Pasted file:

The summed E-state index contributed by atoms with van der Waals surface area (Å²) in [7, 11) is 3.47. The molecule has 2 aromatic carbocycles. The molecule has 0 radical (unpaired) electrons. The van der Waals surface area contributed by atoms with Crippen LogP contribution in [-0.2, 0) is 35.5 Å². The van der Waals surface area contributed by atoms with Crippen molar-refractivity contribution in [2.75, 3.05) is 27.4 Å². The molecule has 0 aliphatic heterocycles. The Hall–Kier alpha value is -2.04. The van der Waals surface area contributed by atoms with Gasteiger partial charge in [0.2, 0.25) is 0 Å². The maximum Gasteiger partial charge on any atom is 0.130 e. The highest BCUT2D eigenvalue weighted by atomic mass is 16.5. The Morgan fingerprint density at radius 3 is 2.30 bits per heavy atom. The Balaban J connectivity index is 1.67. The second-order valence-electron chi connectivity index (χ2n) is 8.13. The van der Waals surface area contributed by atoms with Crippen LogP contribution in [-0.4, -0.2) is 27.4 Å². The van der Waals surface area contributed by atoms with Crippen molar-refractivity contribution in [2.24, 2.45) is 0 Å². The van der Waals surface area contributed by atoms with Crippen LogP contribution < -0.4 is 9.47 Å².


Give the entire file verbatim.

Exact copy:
The summed E-state index contributed by atoms with van der Waals surface area (Å²) in [7, 11) is 3.47. The molecule has 2 aromatic carbocycles. The molecule has 0 radical (unpaired) electrons. The van der Waals surface area contributed by atoms with Crippen LogP contribution in [-0.2, 0) is 35.5 Å². The van der Waals surface area contributed by atoms with Crippen molar-refractivity contribution in [2.75, 3.05) is 27.4 Å². The molecule has 0 aliphatic heterocycles. The Hall–Kier alpha value is -2.04. The van der Waals surface area contributed by atoms with Gasteiger partial charge in [0.2, 0.25) is 0 Å². The maximum Gasteiger partial charge on any atom is 0.130 e. The highest BCUT2D eigenvalue weighted by atomic mass is 16.5. The Morgan fingerprint density at radius 3 is 2.30 bits per heavy atom. The Balaban J connectivity index is 1.67. The second-order valence-electron chi connectivity index (χ2n) is 8.13. The van der Waals surface area contributed by atoms with Crippen LogP contribution in [-0.4, -0.2) is 27.4 Å². The van der Waals surface area contributed by atoms with Crippen molar-refractivity contribution in [2.24, 2.45) is 0 Å². The van der Waals surface area contributed by atoms with Crippen LogP contribution < -0.4 is 9.47 Å².